SAN FRANCISCO (Reuters) - Psychedelic pop act MGMT has followed up its celebrated first album by departing from the sound that grabbed the music world’s attention and offering something more timeless, and less dance-friendly.
Early, critical reaction to new album “Congratulations,” officially released on Tuesday, is somewhat frosty, and it marks a reversal of fortune for a band that garnered two Grammy nominations only a few months back.
Yet, the duo from Brooklyn, New York, Ben Goldwasser and Andrew VanWyngarden, say they don’t worry much about what people think is cool, and seem unattached to the electronica sound of their major-label debut, “Oracular Spectacular.”
“In many ways, our new album could have come out in like 1970, and it would have made sense,” VanWyngarden told Reuters in an interview on Monday, ahead of the first of two gigs at San Francisco’s historic Fillmore theater.
He acknowledged that much of the recognition for “Oracular Spectacular” had emerged from the dancefloor.
“But even when it came out, we weren’t really big into dance music, or listening to it, or making it,” he said.
“To be honest, we kind of feel a little bit out of touch with what is going on now,” VanWyngarden added. “(We’re) in our own little sphere of what we think is cool, and I don’t think it’s necessarily what most people think is cool.”
Entertainment weekly described “Congratulations” as “strikingly uncommercial,” while Rolling Stone called it a “hazy, hit-and-miss album that will likely alienate some fans of the debut, but one that also testifies to MGMT’s restlessness as songwriters and human beings.”
Goldwasser insisted they weren’t trying to “stir everything up” and make an inaccessible “experimental” album.
“We still feel like we’re making pop music,” he said.
Yet while the band does not aim to promote any songs as singles, Goldwasser expects certain popular tracks to emerge.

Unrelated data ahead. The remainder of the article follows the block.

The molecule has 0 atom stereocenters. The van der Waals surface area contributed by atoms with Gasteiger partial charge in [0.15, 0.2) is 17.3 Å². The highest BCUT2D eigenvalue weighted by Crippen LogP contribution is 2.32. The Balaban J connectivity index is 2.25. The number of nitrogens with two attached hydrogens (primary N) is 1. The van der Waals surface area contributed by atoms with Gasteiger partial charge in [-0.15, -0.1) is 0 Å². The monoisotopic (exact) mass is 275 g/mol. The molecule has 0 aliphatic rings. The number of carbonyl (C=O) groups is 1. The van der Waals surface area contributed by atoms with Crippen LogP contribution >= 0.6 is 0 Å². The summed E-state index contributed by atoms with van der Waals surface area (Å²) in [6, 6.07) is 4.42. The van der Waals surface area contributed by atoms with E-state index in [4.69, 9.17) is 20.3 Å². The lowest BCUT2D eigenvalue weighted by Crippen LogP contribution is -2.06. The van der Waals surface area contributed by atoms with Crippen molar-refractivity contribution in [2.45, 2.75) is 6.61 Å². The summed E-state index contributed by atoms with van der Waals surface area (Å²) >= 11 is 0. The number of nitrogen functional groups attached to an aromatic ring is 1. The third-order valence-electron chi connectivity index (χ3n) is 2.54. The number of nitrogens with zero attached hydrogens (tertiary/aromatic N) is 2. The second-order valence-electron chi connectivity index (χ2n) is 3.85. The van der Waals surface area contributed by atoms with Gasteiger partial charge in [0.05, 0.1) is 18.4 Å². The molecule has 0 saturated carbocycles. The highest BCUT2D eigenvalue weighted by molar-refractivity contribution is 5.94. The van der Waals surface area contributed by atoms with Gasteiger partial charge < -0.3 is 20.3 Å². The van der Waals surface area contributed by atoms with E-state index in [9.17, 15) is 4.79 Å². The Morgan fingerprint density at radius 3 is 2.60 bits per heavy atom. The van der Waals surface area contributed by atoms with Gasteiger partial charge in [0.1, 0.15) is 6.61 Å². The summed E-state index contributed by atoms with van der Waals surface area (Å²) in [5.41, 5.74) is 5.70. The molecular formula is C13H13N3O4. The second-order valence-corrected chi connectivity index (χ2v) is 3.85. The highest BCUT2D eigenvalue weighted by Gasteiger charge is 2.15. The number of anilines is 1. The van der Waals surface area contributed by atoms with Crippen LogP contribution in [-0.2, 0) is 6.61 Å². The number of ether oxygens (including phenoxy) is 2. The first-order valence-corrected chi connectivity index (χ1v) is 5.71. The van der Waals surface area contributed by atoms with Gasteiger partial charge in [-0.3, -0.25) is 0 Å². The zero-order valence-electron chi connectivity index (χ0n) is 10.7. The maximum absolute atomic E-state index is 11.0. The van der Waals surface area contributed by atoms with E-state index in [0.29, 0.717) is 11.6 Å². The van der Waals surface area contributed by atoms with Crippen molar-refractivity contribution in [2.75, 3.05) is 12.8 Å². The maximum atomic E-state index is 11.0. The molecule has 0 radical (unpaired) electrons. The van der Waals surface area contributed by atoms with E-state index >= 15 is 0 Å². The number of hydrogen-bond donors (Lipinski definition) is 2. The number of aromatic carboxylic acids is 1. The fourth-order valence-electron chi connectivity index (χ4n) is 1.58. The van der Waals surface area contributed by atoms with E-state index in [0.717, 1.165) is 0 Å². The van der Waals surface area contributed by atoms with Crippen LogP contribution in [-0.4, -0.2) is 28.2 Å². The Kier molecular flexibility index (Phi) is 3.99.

He explained that the label had wanted to release “Kids” — nominated for Best Pop Performance by a Duo Or Group With Vocals at the Grammys — as the first single off 2007’s “Oracular Spectacular,” but the band held off on that.
Ultimately, “Time to Pretend” emerged as their first big song, two years before the Best New Artist Grammy nomination.
“Hopefully there will be another track from this album that kind of jumps out at people, and all of a sudden that becomes a single,” Goldwasser said. “That’s how we’d rather take it — see what happens.”
“Kids” became the center of a dispute between MGMT and France last year, when that country’s ruling UMP party used it without permission, and settled for an undisclosed sum.
“I don’t think we wanted to be obnoxious about it,” VanWyngarden said. “But we did want to point out the hypocrisy of them using a song illegally on their website without permission and trying to pass legislation that punished illegal downloaders and other forms of pirating at the same time.”
Goldwasser added: “There shouldn’t be more restrictions put on how people can discover music.”
The band started as The Management, which the duo would put at the bottom of emails to each other as a joke, in 2004, while they were attending Connecticut’s Wesleyan University.
VanWyngarden said, if their touring schedule allows it, he would like to get up to Wesleyan to play a show in the style like they used to, “back in the day.”
Both are excited about playing the Fillmore before heading down to Southern California for the Coachella festival.
“It’s probably our ideal place to play — an old club with character,” Goldwasser said, before his bandmate noticed a dead pigeon on the inside window sill in their dressing room.
“Festival sound is always a little funky,” VanWyngarden chimed-in. “Maybe it’s good for a few people in the right section. It’s like a party, social thing.
“(But) At clubs, people come and really listen.”
Reporting by Braden Reddall; Editing by Bob Tourtellotte